• Petitioners who did not concurrently file Form I-907 with their cap-subject H-1B petitions requesting a change of status must wait until May 20 to request premium processing.

The second phase of premium processing affecting all other FY 2020 cap-subject H-1B petitions will not begin until at least June 2019 (the exact date has yet to be announced). Premium processing for petitions exempt from the cap remains available.

Even with the two-phased approach and additional restrictions on premium processing for this year’s H-1B cap season, USCIS says petitioners can expect more efficient service than previous years, when premium processing was suspended for cap-subject petitions.

For more on H-1B petitions, click here.

Israel to Join Countries Qualified for E-2 Treaty Investor Visa

Posted in E-Visas, Visas

On May 1, 2019, the E-2 Treaty Investor Visa may be available to Israeli citizens wishing to make a substantial investment in or set up a business in the United States. After several rounds of negotiations between the two countries and U.S. citizens already able to obtain a B-5 Israeli Investor visa, the United States is expected to approve the proposed May 1 launch date in early April.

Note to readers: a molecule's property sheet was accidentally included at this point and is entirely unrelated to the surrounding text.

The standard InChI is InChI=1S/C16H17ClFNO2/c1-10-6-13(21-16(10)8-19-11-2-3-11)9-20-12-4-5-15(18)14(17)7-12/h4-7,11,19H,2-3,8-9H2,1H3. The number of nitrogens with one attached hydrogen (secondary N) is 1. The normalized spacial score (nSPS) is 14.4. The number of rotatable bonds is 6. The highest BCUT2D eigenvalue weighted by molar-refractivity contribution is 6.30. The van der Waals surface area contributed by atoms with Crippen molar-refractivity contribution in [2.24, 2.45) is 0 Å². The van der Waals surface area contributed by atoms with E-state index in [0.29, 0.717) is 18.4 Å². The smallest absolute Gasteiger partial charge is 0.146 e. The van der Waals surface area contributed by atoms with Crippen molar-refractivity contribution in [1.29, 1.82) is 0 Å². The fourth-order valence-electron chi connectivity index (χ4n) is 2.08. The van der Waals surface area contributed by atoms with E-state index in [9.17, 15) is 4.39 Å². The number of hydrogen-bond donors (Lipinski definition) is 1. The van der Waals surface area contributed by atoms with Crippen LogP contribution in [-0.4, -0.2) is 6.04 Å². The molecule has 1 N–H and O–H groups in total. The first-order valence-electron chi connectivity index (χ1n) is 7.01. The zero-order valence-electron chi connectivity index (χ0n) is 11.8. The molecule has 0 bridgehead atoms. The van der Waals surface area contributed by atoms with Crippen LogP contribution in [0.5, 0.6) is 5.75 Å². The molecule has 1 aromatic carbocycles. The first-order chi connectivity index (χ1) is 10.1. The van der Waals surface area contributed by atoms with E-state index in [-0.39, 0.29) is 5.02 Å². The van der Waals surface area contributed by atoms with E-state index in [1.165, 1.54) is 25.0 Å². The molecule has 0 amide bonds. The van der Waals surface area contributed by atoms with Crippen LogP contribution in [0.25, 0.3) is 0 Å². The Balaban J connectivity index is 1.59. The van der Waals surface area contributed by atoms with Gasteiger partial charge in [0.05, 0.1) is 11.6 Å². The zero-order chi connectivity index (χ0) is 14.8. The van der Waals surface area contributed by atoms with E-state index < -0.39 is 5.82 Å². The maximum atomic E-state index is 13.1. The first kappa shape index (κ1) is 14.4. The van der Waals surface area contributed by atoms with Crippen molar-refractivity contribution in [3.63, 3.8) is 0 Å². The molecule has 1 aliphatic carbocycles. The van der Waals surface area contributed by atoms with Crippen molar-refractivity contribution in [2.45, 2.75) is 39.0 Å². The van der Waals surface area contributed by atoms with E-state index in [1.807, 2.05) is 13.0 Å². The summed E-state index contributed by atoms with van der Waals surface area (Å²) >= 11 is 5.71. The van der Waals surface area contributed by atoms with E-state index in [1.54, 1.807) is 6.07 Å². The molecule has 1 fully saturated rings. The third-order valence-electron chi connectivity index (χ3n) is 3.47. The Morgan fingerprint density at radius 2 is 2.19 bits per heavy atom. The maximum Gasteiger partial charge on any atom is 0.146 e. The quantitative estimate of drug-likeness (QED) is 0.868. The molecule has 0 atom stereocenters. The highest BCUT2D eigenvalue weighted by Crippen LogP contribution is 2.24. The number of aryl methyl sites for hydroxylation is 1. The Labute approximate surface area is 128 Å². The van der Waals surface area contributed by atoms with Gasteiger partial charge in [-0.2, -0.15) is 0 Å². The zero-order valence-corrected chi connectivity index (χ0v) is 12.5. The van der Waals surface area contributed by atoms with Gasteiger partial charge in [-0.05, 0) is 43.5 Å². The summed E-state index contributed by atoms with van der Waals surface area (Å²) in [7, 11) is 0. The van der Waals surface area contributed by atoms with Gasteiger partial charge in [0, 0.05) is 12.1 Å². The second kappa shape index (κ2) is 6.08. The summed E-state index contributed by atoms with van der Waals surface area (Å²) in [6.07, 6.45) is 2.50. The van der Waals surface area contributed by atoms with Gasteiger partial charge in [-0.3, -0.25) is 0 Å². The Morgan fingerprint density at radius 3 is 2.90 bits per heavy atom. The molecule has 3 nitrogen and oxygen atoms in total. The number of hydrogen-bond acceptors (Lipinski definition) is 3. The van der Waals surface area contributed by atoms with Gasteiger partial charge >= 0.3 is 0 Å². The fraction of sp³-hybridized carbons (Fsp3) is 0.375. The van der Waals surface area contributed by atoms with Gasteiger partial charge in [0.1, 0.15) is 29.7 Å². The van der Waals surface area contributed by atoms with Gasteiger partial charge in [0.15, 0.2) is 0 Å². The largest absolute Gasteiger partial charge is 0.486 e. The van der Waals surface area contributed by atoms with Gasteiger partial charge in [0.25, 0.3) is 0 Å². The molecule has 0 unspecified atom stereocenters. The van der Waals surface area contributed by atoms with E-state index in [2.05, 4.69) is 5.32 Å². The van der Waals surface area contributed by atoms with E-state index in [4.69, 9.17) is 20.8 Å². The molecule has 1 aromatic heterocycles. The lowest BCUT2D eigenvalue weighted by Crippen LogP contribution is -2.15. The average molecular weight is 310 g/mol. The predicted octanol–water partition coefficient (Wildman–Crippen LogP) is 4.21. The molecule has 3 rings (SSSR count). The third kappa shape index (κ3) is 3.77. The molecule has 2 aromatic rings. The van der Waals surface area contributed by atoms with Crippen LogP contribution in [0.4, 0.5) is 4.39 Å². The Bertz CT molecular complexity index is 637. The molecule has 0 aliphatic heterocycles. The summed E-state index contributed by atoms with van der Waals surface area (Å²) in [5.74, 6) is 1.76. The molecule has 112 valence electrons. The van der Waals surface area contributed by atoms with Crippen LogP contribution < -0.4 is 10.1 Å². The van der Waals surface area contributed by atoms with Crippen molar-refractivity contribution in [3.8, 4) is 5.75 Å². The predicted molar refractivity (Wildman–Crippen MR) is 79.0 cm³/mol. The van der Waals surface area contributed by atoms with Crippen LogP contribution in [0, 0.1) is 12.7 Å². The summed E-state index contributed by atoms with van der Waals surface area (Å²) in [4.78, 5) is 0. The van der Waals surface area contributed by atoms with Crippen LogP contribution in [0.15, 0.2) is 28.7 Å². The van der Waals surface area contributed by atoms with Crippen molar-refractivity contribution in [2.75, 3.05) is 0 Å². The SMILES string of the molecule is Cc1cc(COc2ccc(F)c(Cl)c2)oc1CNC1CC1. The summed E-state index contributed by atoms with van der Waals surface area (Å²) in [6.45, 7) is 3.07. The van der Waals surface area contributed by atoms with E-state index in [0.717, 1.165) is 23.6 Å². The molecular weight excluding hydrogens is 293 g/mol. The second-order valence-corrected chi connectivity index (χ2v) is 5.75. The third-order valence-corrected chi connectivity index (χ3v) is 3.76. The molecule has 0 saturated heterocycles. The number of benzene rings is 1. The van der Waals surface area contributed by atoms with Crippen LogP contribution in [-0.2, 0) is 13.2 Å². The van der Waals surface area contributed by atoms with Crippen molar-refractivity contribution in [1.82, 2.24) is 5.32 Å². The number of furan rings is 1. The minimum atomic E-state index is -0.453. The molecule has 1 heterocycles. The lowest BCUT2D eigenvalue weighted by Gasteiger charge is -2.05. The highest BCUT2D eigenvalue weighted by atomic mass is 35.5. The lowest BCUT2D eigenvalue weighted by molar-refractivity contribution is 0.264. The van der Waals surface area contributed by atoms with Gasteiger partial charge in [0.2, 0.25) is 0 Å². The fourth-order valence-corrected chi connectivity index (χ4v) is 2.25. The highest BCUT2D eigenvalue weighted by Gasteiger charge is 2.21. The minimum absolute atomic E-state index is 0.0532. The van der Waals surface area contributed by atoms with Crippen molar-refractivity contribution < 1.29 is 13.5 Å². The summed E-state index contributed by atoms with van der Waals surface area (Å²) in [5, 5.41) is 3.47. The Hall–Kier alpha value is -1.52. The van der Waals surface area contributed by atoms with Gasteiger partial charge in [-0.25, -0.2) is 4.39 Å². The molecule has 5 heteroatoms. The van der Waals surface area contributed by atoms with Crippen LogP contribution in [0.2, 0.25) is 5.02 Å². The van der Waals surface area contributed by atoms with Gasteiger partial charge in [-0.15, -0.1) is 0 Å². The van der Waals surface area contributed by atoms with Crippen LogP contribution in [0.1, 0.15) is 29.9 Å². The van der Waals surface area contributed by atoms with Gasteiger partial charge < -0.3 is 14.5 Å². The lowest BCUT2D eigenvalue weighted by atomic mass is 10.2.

The E-2 Visa grants qualified treaty investors and employees, as well as their dependent family members, a maximum initial stay of two years. Extensions may be granted in increments of up to two years, with no maximum limit so long as the E-2 nonimmigrant maintains an intention to depart the United States when their status expires or is terminated.

To qualify, the United States Citizenship and Immigration Services (USCIS) indicates a treaty investor must show at least 50 percent ownership of the enterprise or possession of operational control through a managerial position or other corporate device. The enterprise must have the present or future capacity to generate more than enough income to provide a minimal living for the treaty investor and his or her family. In addition, the treaty investor must risk a substantial amount of capital with the objective of generating a profit.

Given the flexibility of the E-2 Visa and Israel’s prominent position in the hi-tech sector, this new development has great potential to advance Israeli business interests and streamline entrepreneurial ventures.

For more on E-2 visas, click here.